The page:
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Easington, North Yorkshire

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Title: Easington, North Yorkshire  
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Easington, North Yorkshire

Easington

Easington village
Easington is located in North Yorkshire
Easington
Easington
 Easington shown within North Yorkshire
OS grid reference
   – London 210 mi (340 km)  S
Unitary authority Redcar and Cleveland
Ceremonial county North Yorkshire
Region North East
Country England
Sovereign state United Kingdom
Post town SALTBURN-BY-THE-SEA
Postcode district TS13
Dialling code 01287
Police Cleveland
Fire Cleveland
Ambulance North East
EU Parliament North East England
UK Parliament Middlesbrough South and East Cleveland
List of places
UK
England
Yorkshire

Easington is a village in the unitary authority of Redcar and Cleveland and the ceremonial county of North Yorkshire, England.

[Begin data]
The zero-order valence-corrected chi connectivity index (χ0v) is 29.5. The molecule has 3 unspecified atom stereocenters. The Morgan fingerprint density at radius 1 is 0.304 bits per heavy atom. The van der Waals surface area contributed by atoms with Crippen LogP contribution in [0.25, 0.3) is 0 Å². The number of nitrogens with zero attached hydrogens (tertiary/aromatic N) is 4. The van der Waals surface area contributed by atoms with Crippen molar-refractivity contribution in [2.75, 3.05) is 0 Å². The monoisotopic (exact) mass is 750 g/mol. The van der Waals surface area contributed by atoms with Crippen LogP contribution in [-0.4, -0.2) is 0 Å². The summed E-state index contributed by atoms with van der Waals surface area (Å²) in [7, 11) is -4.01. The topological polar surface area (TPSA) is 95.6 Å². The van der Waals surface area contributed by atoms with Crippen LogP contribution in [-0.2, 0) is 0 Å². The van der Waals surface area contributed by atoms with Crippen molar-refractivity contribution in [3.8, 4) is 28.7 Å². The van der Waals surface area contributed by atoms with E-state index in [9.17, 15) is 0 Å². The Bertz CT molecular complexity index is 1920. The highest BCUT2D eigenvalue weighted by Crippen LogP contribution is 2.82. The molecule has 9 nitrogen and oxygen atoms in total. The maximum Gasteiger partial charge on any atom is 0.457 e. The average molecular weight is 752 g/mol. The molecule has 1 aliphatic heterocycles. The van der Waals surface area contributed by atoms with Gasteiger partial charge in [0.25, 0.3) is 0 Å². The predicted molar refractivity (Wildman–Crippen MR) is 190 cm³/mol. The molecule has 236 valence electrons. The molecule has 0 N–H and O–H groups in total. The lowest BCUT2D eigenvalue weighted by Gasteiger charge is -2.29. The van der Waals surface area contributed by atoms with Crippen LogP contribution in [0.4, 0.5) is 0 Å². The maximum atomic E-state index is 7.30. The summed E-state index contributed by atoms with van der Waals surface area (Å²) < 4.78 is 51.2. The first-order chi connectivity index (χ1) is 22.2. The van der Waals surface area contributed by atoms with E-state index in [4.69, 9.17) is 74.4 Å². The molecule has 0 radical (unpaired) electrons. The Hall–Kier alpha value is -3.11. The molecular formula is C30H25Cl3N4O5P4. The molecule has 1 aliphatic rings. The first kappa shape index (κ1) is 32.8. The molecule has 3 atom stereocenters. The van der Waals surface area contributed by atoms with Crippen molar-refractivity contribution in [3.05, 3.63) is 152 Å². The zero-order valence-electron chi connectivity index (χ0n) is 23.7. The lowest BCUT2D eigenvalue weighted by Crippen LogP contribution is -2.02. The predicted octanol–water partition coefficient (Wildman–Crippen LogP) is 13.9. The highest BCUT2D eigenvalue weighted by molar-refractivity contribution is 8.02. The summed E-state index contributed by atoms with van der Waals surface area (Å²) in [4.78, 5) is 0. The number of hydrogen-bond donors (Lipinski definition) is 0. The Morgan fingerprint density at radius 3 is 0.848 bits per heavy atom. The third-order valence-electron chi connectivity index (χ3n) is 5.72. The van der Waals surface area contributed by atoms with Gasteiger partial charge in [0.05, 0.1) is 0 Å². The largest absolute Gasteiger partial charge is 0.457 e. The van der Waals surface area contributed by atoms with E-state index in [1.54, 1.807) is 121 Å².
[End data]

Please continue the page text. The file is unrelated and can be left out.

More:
The village is situated on the A174 road 1 mile (1.6 km) east from Loftus, and inside the North York Moors National Park.

Easington's church, dedicated to All Saints, is Grade II listed. The church was built in 1888–89 by C. Hodgson Fowler in Decorated style, and incorporated fragments and remains of the previous church.[1][2][3]

The village public house, the Tiger Inn, was previously a building of the same name at the opposite end of the village.

The village had a railway station on the Esk Valley Line. The station was called Easington, the name changing to Grinkle after the local house and seat of the Baronets Palmer, Grinkle Park. The renaming was to avoid confusion with the station at the larger Easington, County Durham, also on the North Eastern Railway's network.

Palmer Baronetcy

The Palmer Baronetcy, of Grinkle Park in the County of York and of Newcastle upon Tyne, was created in the Baronetage of the United Kingdom on 31 July 1886 for Charles Palmer, a coal and shipping magnate and Liberal politician.[3]

References

  1. ^  
  2. ^ "All Saints, Easington", The Church of England, (Achurchnearyou.com). Retrieved 25 October 2014
  3. ^ a b Parishes: Easington', A History of the County of York North Riding: Volume 2 (1923), pp. 340–343"'". British History Online. Retrieved 18 March 2012. 

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